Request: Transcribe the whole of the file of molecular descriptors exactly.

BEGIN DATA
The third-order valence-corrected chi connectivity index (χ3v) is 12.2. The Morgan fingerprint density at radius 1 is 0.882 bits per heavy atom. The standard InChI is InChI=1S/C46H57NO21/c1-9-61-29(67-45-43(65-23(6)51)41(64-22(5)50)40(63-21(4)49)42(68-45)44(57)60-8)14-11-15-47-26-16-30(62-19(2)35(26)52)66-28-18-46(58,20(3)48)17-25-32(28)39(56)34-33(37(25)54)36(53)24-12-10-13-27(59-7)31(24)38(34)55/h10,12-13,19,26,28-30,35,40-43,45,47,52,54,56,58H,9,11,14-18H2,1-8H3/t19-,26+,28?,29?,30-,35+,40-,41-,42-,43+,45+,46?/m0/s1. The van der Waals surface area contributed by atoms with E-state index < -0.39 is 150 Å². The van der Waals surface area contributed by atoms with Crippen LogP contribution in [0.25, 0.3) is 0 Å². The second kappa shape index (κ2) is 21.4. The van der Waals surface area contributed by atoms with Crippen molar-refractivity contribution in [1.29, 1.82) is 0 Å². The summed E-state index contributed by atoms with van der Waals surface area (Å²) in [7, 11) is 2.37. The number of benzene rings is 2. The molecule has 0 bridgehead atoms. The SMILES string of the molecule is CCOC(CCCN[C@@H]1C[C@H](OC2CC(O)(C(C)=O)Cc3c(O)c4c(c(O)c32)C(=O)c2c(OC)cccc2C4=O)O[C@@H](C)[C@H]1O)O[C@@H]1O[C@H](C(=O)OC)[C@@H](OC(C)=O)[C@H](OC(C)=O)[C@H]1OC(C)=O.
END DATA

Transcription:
The third-order valence-corrected chi connectivity index (χ3v) is 12.2. The Morgan fingerprint density at radius 1 is 0.882 bits per heavy atom. The standard InChI is InChI=1S/C46H57NO21/c1-9-61-29(67-45-43(65-23(6)51)41(64-22(5)50)40(63-21(4)49)42(68-45)44(57)60-8)14-11-15-47-26-16-30(62-19(2)35(26)52)66-28-18-46(58,20(3)48)17-25-32(28)39(56)34-33(37(25)54)36(53)24-12-10-13-27(59-7)31(24)38(34)55/h10,12-13,19,26,28-30,35,40-43,45,47,52,54,56,58H,9,11,14-18H2,1-8H3/t19-,26+,28?,29?,30-,35+,40-,41-,42-,43+,45+,46?/m0/s1. The van der Waals surface area contributed by atoms with E-state index < -0.39 is 150 Å². The van der Waals surface area contributed by atoms with Crippen LogP contribution in [0.25, 0.3) is 0 Å². The second kappa shape index (κ2) is 21.4. The van der Waals surface area contributed by atoms with Crippen molar-refractivity contribution in [1.29, 1.82) is 0 Å². The summed E-state index contributed by atoms with van der Waals surface area (Å²) in [7, 11) is 2.37. The number of benzene rings is 2. The molecule has 0 bridgehead atoms. The SMILES string of the molecule is CCOC(CCCN[C@@H]1C[C@H](OC2CC(O)(C(C)=O)Cc3c(O)c4c(c(O)c32)C(=O)c2c(OC)cccc2C4=O)O[C@@H](C)[C@H]1O)O[C@@H]1O[C@H](C(=O)OC)[C@@H](OC(C)=O)[C@H](OC(C)=O)[C@H]1OC(C)=O.